Russia’s revolutionary movement at the turn of the century was shaped by the country’s large peasantry and small and historically young working class.
The left was mostly made up of disparate intellectual study groups. The most coherent organisation, the Narodniks, thought the way to overthrow the system was to use terrorism against the ruling class that would inspire the peasantry to rise up.
But it became clear that this strategy was flawed.
Acting as individuals had allowed the Narodniks to be singled out.
In 1887, many Narodnik leaders, including Lenin’s brother Aleksandr, were hanged for an assassination attempt on the Tsar.
Where the Narodniks had identified the peasantry as the revolutionary class, Marx argued that it was the working class who were the gravediggers of the system.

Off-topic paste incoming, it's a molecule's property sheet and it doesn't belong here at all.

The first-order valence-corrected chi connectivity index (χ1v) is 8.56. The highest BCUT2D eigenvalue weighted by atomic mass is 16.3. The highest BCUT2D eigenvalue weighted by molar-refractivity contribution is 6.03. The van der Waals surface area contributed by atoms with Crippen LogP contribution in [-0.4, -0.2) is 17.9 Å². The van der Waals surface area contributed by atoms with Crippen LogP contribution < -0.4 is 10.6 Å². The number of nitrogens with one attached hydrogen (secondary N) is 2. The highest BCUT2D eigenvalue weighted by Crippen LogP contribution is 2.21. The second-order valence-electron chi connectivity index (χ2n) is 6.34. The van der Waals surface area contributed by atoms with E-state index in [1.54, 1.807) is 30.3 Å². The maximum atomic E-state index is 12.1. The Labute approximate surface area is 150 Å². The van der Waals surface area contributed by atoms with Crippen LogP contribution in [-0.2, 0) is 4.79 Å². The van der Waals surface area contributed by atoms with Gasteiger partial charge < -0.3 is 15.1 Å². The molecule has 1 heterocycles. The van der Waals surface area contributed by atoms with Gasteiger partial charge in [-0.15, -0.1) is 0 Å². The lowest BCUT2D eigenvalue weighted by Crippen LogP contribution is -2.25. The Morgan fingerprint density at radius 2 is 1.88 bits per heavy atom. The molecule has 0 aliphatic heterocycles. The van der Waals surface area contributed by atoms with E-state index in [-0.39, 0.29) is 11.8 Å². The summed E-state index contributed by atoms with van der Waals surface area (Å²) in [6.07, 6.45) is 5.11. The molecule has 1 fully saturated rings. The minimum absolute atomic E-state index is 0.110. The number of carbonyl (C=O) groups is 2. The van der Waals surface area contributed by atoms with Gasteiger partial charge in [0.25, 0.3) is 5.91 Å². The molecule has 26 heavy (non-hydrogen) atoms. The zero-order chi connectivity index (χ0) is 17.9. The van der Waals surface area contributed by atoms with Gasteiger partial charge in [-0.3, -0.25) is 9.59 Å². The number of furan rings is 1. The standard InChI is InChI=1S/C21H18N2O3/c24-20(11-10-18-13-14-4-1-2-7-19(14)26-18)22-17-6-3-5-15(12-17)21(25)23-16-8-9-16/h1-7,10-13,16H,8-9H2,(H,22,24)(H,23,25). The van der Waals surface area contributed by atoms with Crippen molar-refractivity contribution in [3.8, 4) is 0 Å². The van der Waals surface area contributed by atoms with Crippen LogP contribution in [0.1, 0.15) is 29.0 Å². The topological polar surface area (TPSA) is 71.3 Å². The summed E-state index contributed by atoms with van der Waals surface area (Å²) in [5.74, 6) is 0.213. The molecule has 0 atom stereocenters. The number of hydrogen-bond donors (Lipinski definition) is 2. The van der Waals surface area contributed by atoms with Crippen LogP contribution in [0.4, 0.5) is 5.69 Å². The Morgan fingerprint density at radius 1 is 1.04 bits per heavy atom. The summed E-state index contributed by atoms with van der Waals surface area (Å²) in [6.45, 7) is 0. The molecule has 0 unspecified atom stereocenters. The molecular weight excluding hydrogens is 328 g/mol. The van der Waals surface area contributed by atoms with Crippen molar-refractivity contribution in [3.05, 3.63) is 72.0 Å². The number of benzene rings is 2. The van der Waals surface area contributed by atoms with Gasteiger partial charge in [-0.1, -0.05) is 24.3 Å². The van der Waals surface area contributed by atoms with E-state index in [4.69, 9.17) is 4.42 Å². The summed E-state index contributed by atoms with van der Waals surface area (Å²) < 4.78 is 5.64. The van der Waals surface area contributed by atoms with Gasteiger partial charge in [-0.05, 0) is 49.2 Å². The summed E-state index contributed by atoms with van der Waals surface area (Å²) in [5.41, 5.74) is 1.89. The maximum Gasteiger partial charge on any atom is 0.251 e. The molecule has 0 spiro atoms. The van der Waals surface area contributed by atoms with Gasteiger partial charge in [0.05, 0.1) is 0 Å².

The Russian Social Democratic Labour Party (RSDLP), first formed in 1898, aimed to organise workers. It pulled together revolutionaries who were scattered across Russia.
The centrality of the working class as a force for revolutionary change was a key founding principle. It was a huge step forward for the revolutionary movement.
The emerging workers’ movement meant political differences arose quickly within the RSDLP.
In 1903 an argument over the definition of a member split it into two factions.
The Bolshevik faction believed that a member was someone who actively participates in the party.
The Mensheviks defined a member as someone who associated with the party.
The argument may seem technical.
But at the heart of it was the question what kind of party socialists should build—one with a large, passive membership, or one where every member is a leader.
This row sowed the seeds of the final break in 1912.